A typical inner city Bible club began one sunny afternoon with a gathering of kids on a blue tarp placed between several apartment buildings. Children were carrying babies. Boys were flipping onto old mattresses. The air was thick with humidity. An oversized ball used during game time was now stuck in a tree. Some kids hung from the same tree and threw things at others sitting on the tarp. Yet the teachers pushed through the club time with a group of hot, agitated, and distracted kids.
Suddenly, screaming erupted from residents when a teenage boy ran through the neighborhood and was quickly knocked to the ground and handcuffed by police. The quick chain of events gripped everyone’s attention. The drama unfolded before the eyes of everyone as a drug deal went bad.
How does one teach them in the midst of such difficulties? What would you do?
Never Give Up
These teachers, who were serving as summer missionary interns, never quit teaching. They emphasized the consequences of sin as it pertained to the Bible verse for that day, Romans 3:23, as the timely object lesson unfolded behind them. The persistence of the interns allowed these city kids to fully realize the lesson that day.
Be Right or Be Happy
Even though they handled the situation well and did not quit they were acutely aware that they needed some help. Even without a drug bust it can be difficult to maintain the attention of city kids. Someone has said, you can be right or you can be happy. One can be right and stick to teaching methods you have always used or you can make adjustments and be happy. After sharing their memorable experience, a few street-wise staff members offered several suggestions. After implementing the changes the interns became very happy because the kids were having fun and actually understanding.
OK, what did the teachers learn? — Probably the same things that everyone needs to use in working with city kids. Ask yourself the following questions about your teaching.
Who are you teaching? If your answer is children, then who are they? City kids like many others have little or no biblical foundation or an understanding of how a Bible club is to operate. So do not force it on them. Always consider what, how, and the length of time you will teach them. Keep it short in the beginning. A little bit goes a long ways.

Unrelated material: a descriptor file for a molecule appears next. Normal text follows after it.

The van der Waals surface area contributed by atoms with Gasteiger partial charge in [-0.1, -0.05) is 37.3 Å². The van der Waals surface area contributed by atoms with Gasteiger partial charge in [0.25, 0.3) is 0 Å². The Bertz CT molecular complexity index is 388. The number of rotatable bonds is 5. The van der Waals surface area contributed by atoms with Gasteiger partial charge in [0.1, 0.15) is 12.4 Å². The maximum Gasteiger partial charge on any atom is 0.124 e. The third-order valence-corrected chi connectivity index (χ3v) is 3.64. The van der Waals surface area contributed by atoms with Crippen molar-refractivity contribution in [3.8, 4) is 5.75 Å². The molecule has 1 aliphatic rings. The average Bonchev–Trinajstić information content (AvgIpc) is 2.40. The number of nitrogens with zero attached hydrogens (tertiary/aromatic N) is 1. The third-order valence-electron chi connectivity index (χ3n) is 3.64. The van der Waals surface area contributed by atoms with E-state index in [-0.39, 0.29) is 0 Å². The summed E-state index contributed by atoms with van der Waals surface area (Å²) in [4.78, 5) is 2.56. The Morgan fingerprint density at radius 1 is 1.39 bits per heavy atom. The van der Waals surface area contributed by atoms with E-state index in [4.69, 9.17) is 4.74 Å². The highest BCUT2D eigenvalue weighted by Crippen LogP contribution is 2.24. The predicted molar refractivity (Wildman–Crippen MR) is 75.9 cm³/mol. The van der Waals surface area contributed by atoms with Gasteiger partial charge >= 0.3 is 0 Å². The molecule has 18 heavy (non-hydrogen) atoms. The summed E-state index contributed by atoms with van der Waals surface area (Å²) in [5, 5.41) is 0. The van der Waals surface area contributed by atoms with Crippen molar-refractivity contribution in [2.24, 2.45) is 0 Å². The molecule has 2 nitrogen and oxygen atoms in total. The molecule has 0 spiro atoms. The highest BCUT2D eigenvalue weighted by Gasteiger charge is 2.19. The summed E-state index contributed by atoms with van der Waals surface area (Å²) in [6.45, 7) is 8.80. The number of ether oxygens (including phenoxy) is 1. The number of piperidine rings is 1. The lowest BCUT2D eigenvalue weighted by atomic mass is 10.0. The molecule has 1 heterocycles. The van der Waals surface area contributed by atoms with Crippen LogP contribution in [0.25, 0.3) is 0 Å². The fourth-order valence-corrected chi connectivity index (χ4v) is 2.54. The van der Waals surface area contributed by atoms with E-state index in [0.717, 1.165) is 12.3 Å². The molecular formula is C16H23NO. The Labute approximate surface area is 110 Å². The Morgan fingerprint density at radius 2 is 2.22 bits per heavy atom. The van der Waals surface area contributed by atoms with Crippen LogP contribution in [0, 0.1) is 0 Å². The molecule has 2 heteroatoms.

Do you empower kids? Equip them to practice discipline. Repeat 3-4 simple rules in every class and expect them to be followed. Use positive reinforcement with a specialized “quiet seat prize” procedure as an incentives for good behavior. Allow them to participate in the teaching with drama, puppets, mime, music, or other creative ministries. Invest into city kid’s lives outside of the class session.
How do you present the Gospel? Present the message of salvation throughout the entire class time emphasizing certain parts within selected teaching activities. Use the “6 Most Important Things in the World” (6MIT) to indoctrinate. Kids recite the 6MIT and are quizzed of its contents. Teachers give progressive instruction and drill their students in the 6MIT every class session. Every child is expected to master these.
Do the kids remember and apply what you teach? Repeat a “Word Up” action statement appropriate for every class (explained in the July/August 2004 issue of ETC). Offer city kids straight talk about current neighborhood news and life issues. Highlight city kids and teens that have demonstrated consistent godly lives.
Once again the ball is in your hands. If you do as these interns you can really score big for the sake of many city kids. There’s more stuff to come—on the inside!
John Blake is the local director for CEF in Durham, North Carolina. For a City Kids ministry tool kit and feedback on this article contact CEF of Durham Area at email@example.com or call 919-682-7317.